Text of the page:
My Dear Sons,
Throughout my life, I have always looked forward to Father's Day, so this year, I want to reflect on what it means to be sons and, someday, fathers. When my own dad, Pop-Pop, was alive, it meant so much to celebrate the life and fatherhood of such a special and compassionate man. He was a devoted dad, a doting grandfather and wonderful role model. In fact, I see in both of you his great character and expansive humanity.
For most of his adult life, dad worked for IBM, in the mailroom. I often wonder what it must have been like for him as an African-American in what was then a Mad Men-like environment. He probably endured many insults and slights, like being called "boy" by younger, white co-workers. He undoubtedly had plenty of reasons to be angry and frustrated. Instead he was, as the jazz classic goes, "generous, gracious and good." And he was, above all, tolerant -- aware that other people's prejudices couldn't diminish who he was.
He was an extraordinary man, and yet being a great dad was something he treated as ordinary; something he expected of himself; something he expected of his own son.
I miss him every day. But today, as a dad myself to both of you and your sister, Aja, I have a new appreciation for Father's Day. Besides being a chance to relax and eat a pile of steamed crabs, it's a day when I get to count my blessings, a day when I get to feel the intense love we share. To think about the wonderful people you've become and all that you've achieved. To reflect on our special bond as father and sons. As a family, we've created our own narrative -- perhaps one that belies what many people think about African American dads and their children.
And yet, my hope is that our story will one day seem ordinary, too.
That's why this Father's Day 2015, we're doing something new. We will gather together as a family, and watch a new documentary airing on Discovery Channel called Rise: The Promise of My Brother's Keeper. I know you may have been hoping for Jurassic World, but we can go see that, too. This film explores the everyday challenges facing boys and young men of color -- including African Americans, Latinos and Native Americans. It interviews President Obama about his own reflections and tells the stories of what our communities face, from gang violence and drugs to low-performing schools and a lack of economic opportunity. But, it also looks at innovative ways that people are meeting these challenges and putting more boys and young men of color on paths and ladders to success.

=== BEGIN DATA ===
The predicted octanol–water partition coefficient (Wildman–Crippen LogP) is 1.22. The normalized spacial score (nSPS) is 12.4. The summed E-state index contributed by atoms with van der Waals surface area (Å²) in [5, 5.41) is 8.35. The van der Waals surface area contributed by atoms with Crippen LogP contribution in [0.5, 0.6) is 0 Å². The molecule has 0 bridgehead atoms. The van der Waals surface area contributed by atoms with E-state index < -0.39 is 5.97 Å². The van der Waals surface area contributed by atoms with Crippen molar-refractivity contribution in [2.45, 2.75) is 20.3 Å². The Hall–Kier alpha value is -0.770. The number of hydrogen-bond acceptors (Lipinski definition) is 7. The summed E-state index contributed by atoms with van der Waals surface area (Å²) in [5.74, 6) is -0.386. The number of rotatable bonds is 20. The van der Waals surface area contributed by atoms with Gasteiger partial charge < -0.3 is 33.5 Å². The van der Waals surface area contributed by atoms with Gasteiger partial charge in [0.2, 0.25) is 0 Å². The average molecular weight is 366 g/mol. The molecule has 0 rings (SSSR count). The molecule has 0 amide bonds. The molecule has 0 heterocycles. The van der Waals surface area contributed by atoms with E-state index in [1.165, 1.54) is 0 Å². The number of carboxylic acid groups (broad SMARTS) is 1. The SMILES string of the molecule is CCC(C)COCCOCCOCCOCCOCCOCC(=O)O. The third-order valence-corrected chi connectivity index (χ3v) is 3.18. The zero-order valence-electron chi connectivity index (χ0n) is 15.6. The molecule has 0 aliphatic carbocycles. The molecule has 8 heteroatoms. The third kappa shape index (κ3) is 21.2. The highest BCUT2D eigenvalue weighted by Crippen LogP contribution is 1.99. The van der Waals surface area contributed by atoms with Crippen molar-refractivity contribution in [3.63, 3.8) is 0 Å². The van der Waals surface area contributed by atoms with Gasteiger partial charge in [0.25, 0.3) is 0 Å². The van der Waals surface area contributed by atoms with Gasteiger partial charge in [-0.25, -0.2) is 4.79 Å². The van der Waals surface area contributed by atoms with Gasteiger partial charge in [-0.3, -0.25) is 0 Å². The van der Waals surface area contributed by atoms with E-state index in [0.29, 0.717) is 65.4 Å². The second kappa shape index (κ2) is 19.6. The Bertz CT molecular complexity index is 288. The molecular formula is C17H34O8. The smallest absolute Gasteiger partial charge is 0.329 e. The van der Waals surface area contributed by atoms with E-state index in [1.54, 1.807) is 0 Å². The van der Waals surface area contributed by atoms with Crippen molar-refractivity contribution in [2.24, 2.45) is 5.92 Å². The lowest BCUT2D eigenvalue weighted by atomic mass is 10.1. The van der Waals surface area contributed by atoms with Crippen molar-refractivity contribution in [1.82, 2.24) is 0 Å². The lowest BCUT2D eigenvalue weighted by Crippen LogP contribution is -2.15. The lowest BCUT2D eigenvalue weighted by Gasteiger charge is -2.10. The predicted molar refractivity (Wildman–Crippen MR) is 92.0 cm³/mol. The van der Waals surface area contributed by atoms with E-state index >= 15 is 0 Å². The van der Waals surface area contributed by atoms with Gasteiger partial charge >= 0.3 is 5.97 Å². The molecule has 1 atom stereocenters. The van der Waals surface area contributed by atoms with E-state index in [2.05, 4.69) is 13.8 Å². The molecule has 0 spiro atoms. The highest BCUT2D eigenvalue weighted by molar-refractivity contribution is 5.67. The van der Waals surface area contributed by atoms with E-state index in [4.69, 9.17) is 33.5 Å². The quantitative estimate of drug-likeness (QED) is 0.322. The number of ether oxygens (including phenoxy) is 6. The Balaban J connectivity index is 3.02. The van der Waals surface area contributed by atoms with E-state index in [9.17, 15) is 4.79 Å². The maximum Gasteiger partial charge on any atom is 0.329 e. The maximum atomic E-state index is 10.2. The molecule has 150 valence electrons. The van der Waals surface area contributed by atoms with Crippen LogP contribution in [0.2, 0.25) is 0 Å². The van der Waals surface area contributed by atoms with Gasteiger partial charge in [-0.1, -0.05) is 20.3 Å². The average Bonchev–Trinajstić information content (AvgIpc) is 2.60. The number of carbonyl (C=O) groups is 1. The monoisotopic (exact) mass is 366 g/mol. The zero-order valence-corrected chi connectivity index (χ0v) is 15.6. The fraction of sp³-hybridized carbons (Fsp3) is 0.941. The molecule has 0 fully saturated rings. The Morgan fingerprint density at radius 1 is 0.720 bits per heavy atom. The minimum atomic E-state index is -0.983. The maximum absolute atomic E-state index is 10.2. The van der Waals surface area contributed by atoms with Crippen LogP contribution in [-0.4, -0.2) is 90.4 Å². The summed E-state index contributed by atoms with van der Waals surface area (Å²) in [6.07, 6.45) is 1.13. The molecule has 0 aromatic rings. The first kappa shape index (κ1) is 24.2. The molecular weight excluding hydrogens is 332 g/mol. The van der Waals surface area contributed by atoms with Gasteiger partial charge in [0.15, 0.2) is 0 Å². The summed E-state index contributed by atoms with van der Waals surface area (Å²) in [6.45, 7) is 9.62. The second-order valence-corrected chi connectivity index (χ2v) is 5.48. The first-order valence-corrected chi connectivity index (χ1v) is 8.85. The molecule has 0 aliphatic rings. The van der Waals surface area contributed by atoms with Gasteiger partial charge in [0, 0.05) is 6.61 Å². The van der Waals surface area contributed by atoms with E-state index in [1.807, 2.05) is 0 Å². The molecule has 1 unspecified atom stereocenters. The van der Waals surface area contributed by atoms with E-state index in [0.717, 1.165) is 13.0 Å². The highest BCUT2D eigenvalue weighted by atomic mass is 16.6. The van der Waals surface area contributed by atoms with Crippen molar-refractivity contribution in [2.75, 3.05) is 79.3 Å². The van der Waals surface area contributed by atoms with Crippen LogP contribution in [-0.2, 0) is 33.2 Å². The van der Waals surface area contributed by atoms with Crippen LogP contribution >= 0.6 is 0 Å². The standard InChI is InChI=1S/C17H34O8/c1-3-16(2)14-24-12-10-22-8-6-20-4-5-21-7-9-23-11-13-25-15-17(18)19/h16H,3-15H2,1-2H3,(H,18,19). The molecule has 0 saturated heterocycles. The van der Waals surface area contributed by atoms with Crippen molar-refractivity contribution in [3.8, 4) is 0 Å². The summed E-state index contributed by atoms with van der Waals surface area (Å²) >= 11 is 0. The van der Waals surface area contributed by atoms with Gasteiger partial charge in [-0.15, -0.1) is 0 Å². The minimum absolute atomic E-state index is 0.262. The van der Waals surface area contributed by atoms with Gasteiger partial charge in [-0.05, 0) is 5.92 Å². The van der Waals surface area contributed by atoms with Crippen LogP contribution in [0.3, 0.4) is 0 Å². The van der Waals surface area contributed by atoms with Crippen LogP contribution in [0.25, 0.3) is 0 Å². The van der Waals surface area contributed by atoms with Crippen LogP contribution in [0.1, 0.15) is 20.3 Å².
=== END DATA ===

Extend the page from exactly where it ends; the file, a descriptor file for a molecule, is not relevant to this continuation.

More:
The lives of the young men in the film are transformed because of people who believed in their potential, who helped them believe in themselves, and who helped them chart a path to success, against all odds. But the real lesson here is that their success shouldn't be the exception. And we as a nation have a vested interest in making sure that all of our young people have the opportunity to become healthy, educated, productive members of our society -- citizens who can then pass on those lessons to the next generation.
That's what inspired President Obama to launch the My Brother's Keeper Initiative (MBK) -- an initiative I am proud to lead. It is inspiring people across the country to help all our young people reach their full potential, regardless of who they are, where they come from or the circumstances into which they are born. In the documentary, the President talks about why he started MBK, how it can change the lives and the surrounding narratives about boys and young men of color, and why this matters to the future of our country. As someone who grew up without a dad, and then made the decision to take on the joy and responsibility of being an active, engaged father in the lives of his daughters, the President understands that we have the power to break old cycles. We have the power to change the narrative.
You see my sons, positive stories about fathers and sons like us, seldom get told. Instead, it is drilled into the psyche of this nation that African-American men typically abandon our families and have little to do with raising our own children.
No doubt, there's much more work to be done -- more young people who need opportunities that match their talents, more families who need support, more communities that need to be lifted up. So MBK will continue to highlight the positive, do what works, and change the narrative around boys and young men of color and other disadvantaged youth. And, hopefully millions of Americans will be inspired by stories like those in Risejoin this effort and do their part to make sure that all of our sons and daughters have the chance to achieve their dreams. I know you will. Together, we can make what seems extraordinary ordinary.
Happy Father's Day, to my father and all the fathers across the country. To my children, I couldn't be prouder to be your dad.
Broderick Johnson is Assistant to the President and Cabinet Secretary. He is also Chair of the My Brother's Keeper Task Force.
Rise: The Promise of My Brother's Keeper can currently be viewed on Facebook and will air on The Discovery Channel and OWN, The Oprah Winfrey Network at 7pm ET on Sunday, June 21st.
How will Donald Trump’s first 100 days impact YOU? Subscribe, choose the community that you most identify with or want to learn more about and we’ll send you the news that matters most once a week throughout Trump’s first 100 days in office. Learn more